FAIRBANKS, Alaska - If you approach the start of the Dalton Highway, you'll see that a new sign has been added to the 'Gateway to the Arctic'. The Dalton Highway, also known as the Haul Road, begins 84 miles outside Fairbanks and ends in the Prudhoe Bay Oil Fields. While it aided in construction of the Trans-Alaska Pipeline and allows access to the oil fields, it has another history that may not be as well known.
In 1981, the highway was named after James William Dalton, an engineer who was involved in early oil exploration on the North Slope. And while a sign was placed with the Dalton name, it bore no information about Dalton himself. Since 2002, his wife Kathleen pushed to have a sign installed, detailing the road's namesake.
"I started asking for some interest from the state when Frank Murkowski was governor, and I talked to the attorney general and he said 'Oh, that's okay, I took notes. I'll pass them on," Dalton said.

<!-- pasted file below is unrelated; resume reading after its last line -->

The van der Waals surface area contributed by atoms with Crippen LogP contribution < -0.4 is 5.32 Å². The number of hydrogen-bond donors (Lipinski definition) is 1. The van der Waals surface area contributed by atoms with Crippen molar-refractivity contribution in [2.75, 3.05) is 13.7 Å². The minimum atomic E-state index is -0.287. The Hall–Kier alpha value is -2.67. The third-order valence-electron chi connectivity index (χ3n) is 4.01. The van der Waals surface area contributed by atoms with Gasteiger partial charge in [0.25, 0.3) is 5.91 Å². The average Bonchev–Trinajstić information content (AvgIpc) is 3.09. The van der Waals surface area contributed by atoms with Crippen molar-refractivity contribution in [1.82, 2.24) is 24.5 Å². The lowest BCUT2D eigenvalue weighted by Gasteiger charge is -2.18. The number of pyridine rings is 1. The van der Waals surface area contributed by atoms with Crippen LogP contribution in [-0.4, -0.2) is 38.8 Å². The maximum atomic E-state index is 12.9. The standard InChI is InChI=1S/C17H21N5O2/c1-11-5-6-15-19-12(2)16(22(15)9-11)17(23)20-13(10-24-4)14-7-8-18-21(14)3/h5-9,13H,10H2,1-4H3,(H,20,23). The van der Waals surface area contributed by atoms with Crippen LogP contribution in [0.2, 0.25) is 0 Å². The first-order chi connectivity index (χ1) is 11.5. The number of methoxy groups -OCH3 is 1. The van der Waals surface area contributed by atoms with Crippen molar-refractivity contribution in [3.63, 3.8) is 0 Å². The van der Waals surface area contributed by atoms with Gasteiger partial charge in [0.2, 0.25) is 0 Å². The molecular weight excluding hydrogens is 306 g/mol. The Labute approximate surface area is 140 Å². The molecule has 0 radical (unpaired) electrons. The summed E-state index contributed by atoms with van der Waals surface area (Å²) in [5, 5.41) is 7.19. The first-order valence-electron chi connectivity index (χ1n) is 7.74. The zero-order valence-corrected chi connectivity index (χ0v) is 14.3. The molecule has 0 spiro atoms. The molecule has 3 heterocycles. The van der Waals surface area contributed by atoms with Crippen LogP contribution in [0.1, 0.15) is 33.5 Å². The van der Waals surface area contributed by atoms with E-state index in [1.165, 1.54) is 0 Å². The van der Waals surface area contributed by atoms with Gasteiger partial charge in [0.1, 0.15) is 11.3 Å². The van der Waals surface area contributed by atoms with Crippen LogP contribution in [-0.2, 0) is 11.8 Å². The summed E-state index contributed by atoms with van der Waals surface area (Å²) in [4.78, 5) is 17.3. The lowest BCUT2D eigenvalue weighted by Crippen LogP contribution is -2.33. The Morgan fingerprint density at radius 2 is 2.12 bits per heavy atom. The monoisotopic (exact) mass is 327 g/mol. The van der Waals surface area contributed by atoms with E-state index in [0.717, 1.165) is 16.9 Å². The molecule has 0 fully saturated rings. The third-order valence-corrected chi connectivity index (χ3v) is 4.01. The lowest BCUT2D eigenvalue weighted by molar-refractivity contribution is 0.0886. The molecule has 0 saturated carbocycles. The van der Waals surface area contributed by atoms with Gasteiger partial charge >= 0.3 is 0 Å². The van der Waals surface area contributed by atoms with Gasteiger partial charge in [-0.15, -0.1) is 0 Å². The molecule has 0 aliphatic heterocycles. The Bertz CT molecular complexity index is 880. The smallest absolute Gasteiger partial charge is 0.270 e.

Kathleen continued to make her request heard for years.
"So then in comes another governor and I talked to him and documented what I wanted to do. And then he left and another guy came in and was the governor, so it has gone through about four governors," she said.
Now, after years of trying, and posting homemade signs, an official sign has been erected describing the work James Dalton did for the Distant Early Warning Line, as well as furthering oil exploration.
"It means a lot to me and my family," she said.
Keeping the history alive to honor the late James Dalton, the sign was installed by the Alaska Department of Transportation and is owned by the Tanana Yukon Historical Society, which will perform maintenance on the sign for ten years.